April 18, 1997 at 04:00 AM EDT

Remembering Allen Ginsberg

”Who cares what it’s all about? I do!” — ”Is About”

Allen Ginsberg, who died April 5 of liver cancer at age 70, reinvented American poetry and the idea of what a poet could say and do. In the ’50s, radiant with sudden fame as the author of ”Howl,” the epic countercultural rant, he became the center of the Beat movement with pals Jack Kerouac, William S. Burroughs, and Gregory Corso. He contemporized Walt Whitman’s lengthy conversational lines, creating what he called ”a long-breath poetry that has a sort of ecstatic climax.” He wrote poems tender and harrowing to his mother — most notably the meditation on beauty, aging, and death, ”Kaddish for Naomi Ginsberg (1894-1956),” in 1959 — to his government, to his gay lovers. He wrote, in fact, ceaselessly, unconcerned that some of it was throwaway babble, knowing the rest of it was roiling bliss.

Beyond that, no other poet has so fully participated in the culture of his lifetime. Ginsberg often read verse backed by jazz combos, and beginning in the ’60s he was drawn to rock. He can be seen in the famous opening sequence of D. A. Pennebaker’s 1967 Bob Dylan documentary, Don’t Look Back, and he also crooned wheezily on Dylan’s 1975 Rolling Thunder Revue. Later, he helped birth punk rock by serving as a performance exemplar to Patti Smith (”He made us see that poets were pop stars,” said Smith’s guitarist, Lenny Kaye) and collaborating with the Clash on London Calling in 1979. Ginsberg was a recording artist himself; among his albums was last year’s four-disc retrospective on Rhino Records, Allen Ginsberg: Holy Soul Jelly Roll, Poems and Songs 1949-1993. And he knew how to hustle his pop fame: He sold his personal archives to Stanford for a million bucks in 1994 and showed off his tattered chinos in a 1995 Gap ad.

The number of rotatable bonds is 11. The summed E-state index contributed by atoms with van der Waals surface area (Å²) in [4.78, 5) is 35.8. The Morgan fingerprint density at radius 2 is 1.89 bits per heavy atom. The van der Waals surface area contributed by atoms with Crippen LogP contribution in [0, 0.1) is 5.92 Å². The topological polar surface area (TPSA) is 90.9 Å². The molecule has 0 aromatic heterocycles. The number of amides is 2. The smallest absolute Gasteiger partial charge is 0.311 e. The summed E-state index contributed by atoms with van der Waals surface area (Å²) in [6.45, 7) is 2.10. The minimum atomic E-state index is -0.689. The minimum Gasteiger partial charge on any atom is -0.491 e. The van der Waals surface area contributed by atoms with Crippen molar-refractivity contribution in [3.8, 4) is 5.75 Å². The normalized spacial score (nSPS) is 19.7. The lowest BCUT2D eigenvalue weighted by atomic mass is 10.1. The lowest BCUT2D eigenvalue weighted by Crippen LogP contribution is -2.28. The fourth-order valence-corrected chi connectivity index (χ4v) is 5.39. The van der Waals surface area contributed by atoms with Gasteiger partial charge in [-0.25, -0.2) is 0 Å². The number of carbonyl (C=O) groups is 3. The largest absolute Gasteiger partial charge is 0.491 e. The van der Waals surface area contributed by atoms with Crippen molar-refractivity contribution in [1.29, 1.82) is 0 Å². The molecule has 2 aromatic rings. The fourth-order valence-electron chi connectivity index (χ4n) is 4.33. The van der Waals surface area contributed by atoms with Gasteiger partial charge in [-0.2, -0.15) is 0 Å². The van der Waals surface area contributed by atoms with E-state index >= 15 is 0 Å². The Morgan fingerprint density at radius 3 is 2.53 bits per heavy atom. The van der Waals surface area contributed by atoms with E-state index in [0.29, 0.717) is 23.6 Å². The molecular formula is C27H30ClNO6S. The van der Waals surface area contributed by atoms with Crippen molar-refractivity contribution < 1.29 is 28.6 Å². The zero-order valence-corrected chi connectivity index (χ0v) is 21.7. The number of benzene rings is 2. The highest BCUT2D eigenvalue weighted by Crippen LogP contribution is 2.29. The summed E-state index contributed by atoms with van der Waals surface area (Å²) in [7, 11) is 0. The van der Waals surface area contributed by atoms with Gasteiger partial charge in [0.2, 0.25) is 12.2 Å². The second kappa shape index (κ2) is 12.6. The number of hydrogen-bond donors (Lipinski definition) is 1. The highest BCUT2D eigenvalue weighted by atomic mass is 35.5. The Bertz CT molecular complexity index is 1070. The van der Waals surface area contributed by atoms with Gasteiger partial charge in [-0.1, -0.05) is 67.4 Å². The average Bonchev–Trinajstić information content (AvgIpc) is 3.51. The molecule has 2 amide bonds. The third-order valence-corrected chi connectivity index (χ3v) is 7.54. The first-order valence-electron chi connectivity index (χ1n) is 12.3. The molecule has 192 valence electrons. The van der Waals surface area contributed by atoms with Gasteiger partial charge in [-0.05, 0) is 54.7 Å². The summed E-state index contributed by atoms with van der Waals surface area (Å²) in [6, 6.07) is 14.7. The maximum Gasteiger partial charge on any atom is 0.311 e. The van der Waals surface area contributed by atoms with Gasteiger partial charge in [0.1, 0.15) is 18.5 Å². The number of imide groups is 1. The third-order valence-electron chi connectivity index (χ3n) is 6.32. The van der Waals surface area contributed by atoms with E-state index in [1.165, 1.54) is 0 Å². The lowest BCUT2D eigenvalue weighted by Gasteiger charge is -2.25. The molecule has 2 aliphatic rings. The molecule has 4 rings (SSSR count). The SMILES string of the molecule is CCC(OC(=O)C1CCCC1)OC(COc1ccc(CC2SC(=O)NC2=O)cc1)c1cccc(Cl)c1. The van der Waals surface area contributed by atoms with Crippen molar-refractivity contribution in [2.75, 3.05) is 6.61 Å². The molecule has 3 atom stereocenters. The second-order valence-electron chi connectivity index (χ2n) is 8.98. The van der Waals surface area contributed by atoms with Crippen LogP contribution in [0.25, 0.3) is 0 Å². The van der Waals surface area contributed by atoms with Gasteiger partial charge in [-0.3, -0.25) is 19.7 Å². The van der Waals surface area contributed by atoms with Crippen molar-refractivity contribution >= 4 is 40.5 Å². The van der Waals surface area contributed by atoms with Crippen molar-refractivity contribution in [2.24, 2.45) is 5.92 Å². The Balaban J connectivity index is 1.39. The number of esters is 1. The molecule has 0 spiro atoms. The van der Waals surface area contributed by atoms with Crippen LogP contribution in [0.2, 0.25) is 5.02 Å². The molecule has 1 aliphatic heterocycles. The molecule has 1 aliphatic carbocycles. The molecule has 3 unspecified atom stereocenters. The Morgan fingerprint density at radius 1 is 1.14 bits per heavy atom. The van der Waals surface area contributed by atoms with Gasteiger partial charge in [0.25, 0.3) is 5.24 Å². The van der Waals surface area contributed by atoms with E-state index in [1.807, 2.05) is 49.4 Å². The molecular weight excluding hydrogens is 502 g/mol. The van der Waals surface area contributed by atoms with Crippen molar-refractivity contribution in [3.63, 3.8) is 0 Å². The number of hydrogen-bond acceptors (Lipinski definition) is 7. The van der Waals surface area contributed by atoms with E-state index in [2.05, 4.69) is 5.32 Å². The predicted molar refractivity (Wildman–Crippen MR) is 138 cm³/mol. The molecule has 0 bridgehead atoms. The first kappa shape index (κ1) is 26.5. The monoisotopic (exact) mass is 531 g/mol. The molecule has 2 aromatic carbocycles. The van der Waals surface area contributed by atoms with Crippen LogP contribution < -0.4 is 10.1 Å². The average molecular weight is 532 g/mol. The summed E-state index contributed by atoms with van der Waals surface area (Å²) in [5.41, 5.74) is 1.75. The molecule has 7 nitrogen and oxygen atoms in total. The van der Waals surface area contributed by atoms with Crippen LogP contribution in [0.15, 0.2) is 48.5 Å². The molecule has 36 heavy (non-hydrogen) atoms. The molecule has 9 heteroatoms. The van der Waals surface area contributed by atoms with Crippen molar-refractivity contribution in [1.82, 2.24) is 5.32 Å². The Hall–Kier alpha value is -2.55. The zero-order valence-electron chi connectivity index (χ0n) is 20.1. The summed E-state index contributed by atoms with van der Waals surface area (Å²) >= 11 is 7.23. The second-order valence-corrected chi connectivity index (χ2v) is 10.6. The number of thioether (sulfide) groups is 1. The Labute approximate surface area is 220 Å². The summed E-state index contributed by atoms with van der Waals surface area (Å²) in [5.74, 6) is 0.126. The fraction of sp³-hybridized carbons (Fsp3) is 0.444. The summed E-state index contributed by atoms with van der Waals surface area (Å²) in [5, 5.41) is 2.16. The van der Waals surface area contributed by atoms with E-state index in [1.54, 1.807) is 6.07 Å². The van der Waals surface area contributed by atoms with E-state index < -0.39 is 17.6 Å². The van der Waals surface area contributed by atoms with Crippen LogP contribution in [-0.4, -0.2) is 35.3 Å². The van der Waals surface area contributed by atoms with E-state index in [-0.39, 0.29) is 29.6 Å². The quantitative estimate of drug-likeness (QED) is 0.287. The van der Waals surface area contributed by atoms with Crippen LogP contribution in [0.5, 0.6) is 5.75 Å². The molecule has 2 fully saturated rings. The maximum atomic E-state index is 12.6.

Along the way, ”Howl” was the object of a landmark obscenity trial in 1957 (Ginsberg prevailed). He testified at the 1969 trial of the Chicago Seven. He protested against the Vietnam War and spoke out at rallies against the CIA, the Shah of Iran, and President Ronald Reagan. The FBI, which considered him ”potentially dangerous” (”Ginsberg chanted unintelligible poems…”), kept a thick file on him.

We talk about Ginsberg’s life as inseparable from his art because that’s what he taught us to do. It was his greatest accomplishment, a rebellious act backed up by an observational precision and emotional generosity that stands as a joyous rebuke to the studied coldness of his poet predecessors: T.S. Eliot, Wallace Stevens, Robert Lowell. His Old Testament-Hollywood prophet’s beard made it seem as if he’d be around forever; now gone, his low, reedy voice still sings in our ears. Babble on, Ginsberg.

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